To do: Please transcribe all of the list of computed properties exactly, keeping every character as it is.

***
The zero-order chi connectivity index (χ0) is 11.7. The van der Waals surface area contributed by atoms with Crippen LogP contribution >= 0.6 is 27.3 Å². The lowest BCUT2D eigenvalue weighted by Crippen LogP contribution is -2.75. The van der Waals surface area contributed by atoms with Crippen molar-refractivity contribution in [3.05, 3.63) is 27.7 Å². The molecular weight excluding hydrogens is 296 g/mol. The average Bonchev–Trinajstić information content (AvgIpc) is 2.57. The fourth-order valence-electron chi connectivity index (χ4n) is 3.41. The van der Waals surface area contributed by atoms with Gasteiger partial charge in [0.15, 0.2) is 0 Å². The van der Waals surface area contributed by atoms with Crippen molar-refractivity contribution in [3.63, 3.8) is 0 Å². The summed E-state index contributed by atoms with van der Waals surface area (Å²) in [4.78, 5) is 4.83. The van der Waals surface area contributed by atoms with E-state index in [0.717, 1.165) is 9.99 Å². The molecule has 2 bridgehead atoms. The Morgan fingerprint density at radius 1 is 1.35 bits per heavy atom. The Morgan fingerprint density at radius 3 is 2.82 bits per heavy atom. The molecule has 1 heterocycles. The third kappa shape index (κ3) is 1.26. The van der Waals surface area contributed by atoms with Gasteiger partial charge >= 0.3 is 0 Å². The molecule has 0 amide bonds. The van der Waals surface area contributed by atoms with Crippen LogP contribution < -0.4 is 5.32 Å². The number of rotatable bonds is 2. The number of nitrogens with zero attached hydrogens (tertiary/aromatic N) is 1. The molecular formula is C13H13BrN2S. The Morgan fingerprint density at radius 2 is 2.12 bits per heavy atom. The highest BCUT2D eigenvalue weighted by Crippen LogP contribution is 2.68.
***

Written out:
The zero-order chi connectivity index (χ0) is 11.7. The van der Waals surface area contributed by atoms with Crippen LogP contribution >= 0.6 is 27.3 Å². The lowest BCUT2D eigenvalue weighted by Crippen LogP contribution is -2.75. The van der Waals surface area contributed by atoms with Crippen molar-refractivity contribution in [3.05, 3.63) is 27.7 Å². The molecular weight excluding hydrogens is 296 g/mol. The average Bonchev–Trinajstić information content (AvgIpc) is 2.57. The fourth-order valence-electron chi connectivity index (χ4n) is 3.41. The van der Waals surface area contributed by atoms with Gasteiger partial charge in [0.15, 0.2) is 0 Å². The van der Waals surface area contributed by atoms with Crippen molar-refractivity contribution in [3.63, 3.8) is 0 Å². The summed E-state index contributed by atoms with van der Waals surface area (Å²) in [4.78, 5) is 4.83. The van der Waals surface area contributed by atoms with E-state index in [0.717, 1.165) is 9.99 Å². The molecule has 2 bridgehead atoms. The Morgan fingerprint density at radius 1 is 1.35 bits per heavy atom. The Morgan fingerprint density at radius 3 is 2.82 bits per heavy atom. The molecule has 1 heterocycles. The third kappa shape index (κ3) is 1.26. The van der Waals surface area contributed by atoms with Gasteiger partial charge >= 0.3 is 0 Å². The molecule has 0 amide bonds. The van der Waals surface area contributed by atoms with Crippen LogP contribution < -0.4 is 5.32 Å². The number of rotatable bonds is 2. The number of nitrogens with zero attached hydrogens (tertiary/aromatic N) is 1. The molecular formula is C13H13BrN2S. The Morgan fingerprint density at radius 2 is 2.12 bits per heavy atom. The highest BCUT2D eigenvalue weighted by Crippen LogP contribution is 2.68.